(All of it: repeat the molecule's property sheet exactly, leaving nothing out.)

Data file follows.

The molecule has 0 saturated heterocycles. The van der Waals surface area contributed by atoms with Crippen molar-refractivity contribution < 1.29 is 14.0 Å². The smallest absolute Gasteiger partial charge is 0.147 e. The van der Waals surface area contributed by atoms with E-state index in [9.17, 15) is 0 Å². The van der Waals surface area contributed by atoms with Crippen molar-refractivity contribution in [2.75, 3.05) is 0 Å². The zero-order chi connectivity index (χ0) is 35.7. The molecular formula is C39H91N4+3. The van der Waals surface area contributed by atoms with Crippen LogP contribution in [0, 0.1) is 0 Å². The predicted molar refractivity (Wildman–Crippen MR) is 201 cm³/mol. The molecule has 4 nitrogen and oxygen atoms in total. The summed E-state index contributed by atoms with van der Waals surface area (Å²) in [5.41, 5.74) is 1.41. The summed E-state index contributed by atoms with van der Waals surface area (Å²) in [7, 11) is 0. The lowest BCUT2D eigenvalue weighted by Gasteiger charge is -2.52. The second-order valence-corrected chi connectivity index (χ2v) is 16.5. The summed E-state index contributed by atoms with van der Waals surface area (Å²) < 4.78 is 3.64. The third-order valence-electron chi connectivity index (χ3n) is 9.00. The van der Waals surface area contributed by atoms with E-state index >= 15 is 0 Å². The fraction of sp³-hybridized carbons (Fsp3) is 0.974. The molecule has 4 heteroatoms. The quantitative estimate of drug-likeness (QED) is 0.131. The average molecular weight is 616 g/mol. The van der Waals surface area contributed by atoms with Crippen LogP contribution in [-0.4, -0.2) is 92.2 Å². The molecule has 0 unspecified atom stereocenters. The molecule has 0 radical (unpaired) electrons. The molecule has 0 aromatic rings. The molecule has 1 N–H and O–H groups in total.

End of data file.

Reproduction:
The molecule has 0 saturated heterocycles. The van der Waals surface area contributed by atoms with Crippen molar-refractivity contribution < 1.29 is 14.0 Å². The smallest absolute Gasteiger partial charge is 0.147 e. The van der Waals surface area contributed by atoms with E-state index in [9.17, 15) is 0 Å². The van der Waals surface area contributed by atoms with Crippen molar-refractivity contribution in [2.75, 3.05) is 0 Å². The zero-order chi connectivity index (χ0) is 35.7. The molecular formula is C39H91N4+3. The van der Waals surface area contributed by atoms with Crippen LogP contribution in [0, 0.1) is 0 Å². The predicted molar refractivity (Wildman–Crippen MR) is 201 cm³/mol. The molecule has 4 nitrogen and oxygen atoms in total. The summed E-state index contributed by atoms with van der Waals surface area (Å²) in [5.41, 5.74) is 1.41. The summed E-state index contributed by atoms with van der Waals surface area (Å²) in [7, 11) is 0. The lowest BCUT2D eigenvalue weighted by Gasteiger charge is -2.52. The second-order valence-corrected chi connectivity index (χ2v) is 16.5. The summed E-state index contributed by atoms with van der Waals surface area (Å²) < 4.78 is 3.64. The third-order valence-electron chi connectivity index (χ3n) is 9.00. The van der Waals surface area contributed by atoms with E-state index >= 15 is 0 Å². The fraction of sp³-hybridized carbons (Fsp3) is 0.974. The molecule has 4 heteroatoms. The quantitative estimate of drug-likeness (QED) is 0.131. The average molecular weight is 616 g/mol. The van der Waals surface area contributed by atoms with Crippen LogP contribution in [-0.4, -0.2) is 92.2 Å². The molecule has 0 unspecified atom stereocenters. The molecule has 0 radical (unpaired) electrons. The molecule has 0 aromatic rings. The molecule has 1 N–H and O–H groups in total.